Leave Sage and Suri alone

Our tabloid culture is already dangerously diseased -- but the celebrity obsession should stop with their kids

By Mary Elizabeth Williams

Senior Writer

Published July 16, 2012 8:10PM (EDT)

Suri Cruise and Sage Stallone     (AP/Wikipedia)
Suri Cruise and Sage Stallone (AP/Wikipedia)

Come on, you'd cry too if you were Suri Cruise.

On Monday, young Miss Cruise, the pacifier-brandishing, high-heel-wearing 6-year-old product of Tom Cruise and Katie Holmes' loins literally made front-page news for a public display of weeping. There, on the cover of the New York Daily News, was a picture of little Cruise in full-blown wailing mode -- a photograph shot, by the way, while she was in the back seat of a car with her mother. Suri's source of "heartbreak"? An equally well-documented, paparazzi-chronicled trip to a local pet store, setting off speculation that the poor girl just wants a puppy. This is an incident that was also reported by ABC News -- as a "mommy-I-hate-you tantrum … over a puppy." Oh, Suri is also apparently now enrolled in an all-girl Catholic school, in case you missed that.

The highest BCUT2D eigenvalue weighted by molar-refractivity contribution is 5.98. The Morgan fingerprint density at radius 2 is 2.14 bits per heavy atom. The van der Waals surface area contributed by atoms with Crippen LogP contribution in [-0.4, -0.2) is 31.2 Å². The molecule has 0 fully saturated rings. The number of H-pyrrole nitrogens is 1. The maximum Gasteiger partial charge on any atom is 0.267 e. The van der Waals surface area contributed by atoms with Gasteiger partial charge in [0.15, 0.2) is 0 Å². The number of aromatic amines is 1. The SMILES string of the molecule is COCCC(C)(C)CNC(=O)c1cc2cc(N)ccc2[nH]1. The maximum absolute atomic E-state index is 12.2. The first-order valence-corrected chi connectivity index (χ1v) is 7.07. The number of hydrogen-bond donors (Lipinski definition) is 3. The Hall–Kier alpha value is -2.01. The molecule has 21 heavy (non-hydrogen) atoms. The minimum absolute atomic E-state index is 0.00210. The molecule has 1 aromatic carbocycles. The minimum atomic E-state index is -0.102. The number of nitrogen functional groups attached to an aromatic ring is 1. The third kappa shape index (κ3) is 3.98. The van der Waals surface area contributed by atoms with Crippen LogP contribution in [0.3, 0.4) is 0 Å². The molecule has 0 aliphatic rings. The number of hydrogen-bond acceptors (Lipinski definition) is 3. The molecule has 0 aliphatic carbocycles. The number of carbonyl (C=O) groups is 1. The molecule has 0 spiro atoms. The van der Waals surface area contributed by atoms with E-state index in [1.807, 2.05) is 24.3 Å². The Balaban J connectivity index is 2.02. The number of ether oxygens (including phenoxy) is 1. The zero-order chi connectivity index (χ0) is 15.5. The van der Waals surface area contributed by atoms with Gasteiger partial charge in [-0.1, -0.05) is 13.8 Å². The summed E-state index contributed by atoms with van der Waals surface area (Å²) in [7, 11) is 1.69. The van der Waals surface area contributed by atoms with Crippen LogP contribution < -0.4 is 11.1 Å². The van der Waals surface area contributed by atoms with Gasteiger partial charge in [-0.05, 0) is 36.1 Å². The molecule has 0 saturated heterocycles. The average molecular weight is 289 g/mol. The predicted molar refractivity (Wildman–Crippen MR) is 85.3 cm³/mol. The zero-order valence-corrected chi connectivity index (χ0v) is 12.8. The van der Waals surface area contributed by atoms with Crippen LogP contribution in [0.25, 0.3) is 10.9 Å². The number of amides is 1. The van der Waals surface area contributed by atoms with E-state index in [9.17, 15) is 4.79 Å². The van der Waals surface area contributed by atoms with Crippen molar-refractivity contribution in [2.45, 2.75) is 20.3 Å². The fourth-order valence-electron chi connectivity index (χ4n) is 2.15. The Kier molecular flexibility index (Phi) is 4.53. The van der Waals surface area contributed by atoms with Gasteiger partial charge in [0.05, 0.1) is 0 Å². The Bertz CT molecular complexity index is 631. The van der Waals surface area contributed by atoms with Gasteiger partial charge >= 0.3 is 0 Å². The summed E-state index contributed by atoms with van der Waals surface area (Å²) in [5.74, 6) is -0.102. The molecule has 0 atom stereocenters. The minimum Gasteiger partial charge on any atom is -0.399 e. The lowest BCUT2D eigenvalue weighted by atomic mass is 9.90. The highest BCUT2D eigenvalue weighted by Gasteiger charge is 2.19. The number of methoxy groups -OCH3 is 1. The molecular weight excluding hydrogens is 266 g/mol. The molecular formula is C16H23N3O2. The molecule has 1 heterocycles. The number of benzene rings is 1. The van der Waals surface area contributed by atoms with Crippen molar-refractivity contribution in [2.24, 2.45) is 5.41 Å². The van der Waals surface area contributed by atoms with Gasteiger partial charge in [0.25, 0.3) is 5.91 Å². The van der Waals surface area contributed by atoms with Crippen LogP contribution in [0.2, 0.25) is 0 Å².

But Suri Cruise is, of course, not the only big story of the day. Over the weekend, the news broke that Sylvester Stallone's 36-year-old son, Sage, was found dead in his Los Angeles apartment. There may be been prescription bottles at the scene! Nobody found a suicide note! He might have been engaged! He was posting on Facebook just a few hours before he died! And you know the worst, most tragic thing in all of it? The toxicology report is "still pending." Hellooooo, L.A. coroner's office? People have deadlines here.